15. Technical play: experimenting with exposure setting to give truer-to-life colors.
16. Memento: quick record to share with family and friends from a morning walk.
17. RQL (ditto, above). The setting sun reflects nicely in the imperfect surface of the window panes.
18. RQL (ditto, above). The last of the sun glazes some of the branches and leaves in this view.
19. RQL (ditto, above). After the sunset comes the blue hour (here) and then deep black.
20. Hobby-project. Online request list for Wikimedia Commons to gather local photos around the world with the contributions of volunteers: parks, public buildings, historical markers, former movie theaters, and so on. See this overview, https://www.dpreview.com/news/3428446674/wikishootme-shows-you-nearby-wikipedia-items-in-need-of-photographs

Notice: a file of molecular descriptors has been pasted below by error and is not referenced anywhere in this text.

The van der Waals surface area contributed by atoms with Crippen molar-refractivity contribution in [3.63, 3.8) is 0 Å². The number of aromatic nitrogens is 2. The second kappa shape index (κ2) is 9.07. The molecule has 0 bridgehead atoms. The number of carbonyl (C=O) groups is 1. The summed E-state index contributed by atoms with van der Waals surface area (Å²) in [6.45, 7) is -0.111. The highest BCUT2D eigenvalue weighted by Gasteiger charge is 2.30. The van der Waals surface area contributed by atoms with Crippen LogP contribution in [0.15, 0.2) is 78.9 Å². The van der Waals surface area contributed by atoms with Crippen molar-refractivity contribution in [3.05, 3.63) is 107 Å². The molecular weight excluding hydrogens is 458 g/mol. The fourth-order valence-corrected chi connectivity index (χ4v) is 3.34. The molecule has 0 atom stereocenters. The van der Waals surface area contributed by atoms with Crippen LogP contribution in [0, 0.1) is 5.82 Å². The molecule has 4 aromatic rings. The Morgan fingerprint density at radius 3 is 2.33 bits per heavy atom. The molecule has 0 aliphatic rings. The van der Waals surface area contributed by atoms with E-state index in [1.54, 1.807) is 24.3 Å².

21. RQL: the play of dark and light, texture and distance to lens attracted my eye.
22. Memento: proof of having arrived at viewing platform pinnacle, record of the view from that elevation.
23. Error correction (confusing text of this marker): by capturing the unclear sentence structures and sending email to the hosting organization, it may be possible to produce better English there one day.
24. Guide to study later: identification posters of wildflowers; also, elsewhere, of wild birds along the hiking trail in various times of the yearly cycle of seasons.
25. Technical play: intending partial blur of rain drops.
26. Technical play: intending partial blur of blowing branches.
27. Writing prompt: occasional blog filled with social observations will reflect upon the use of this parking lot orientation board to inform hikers of the nearby trails.
28. Reporting: to share with absent family and friends.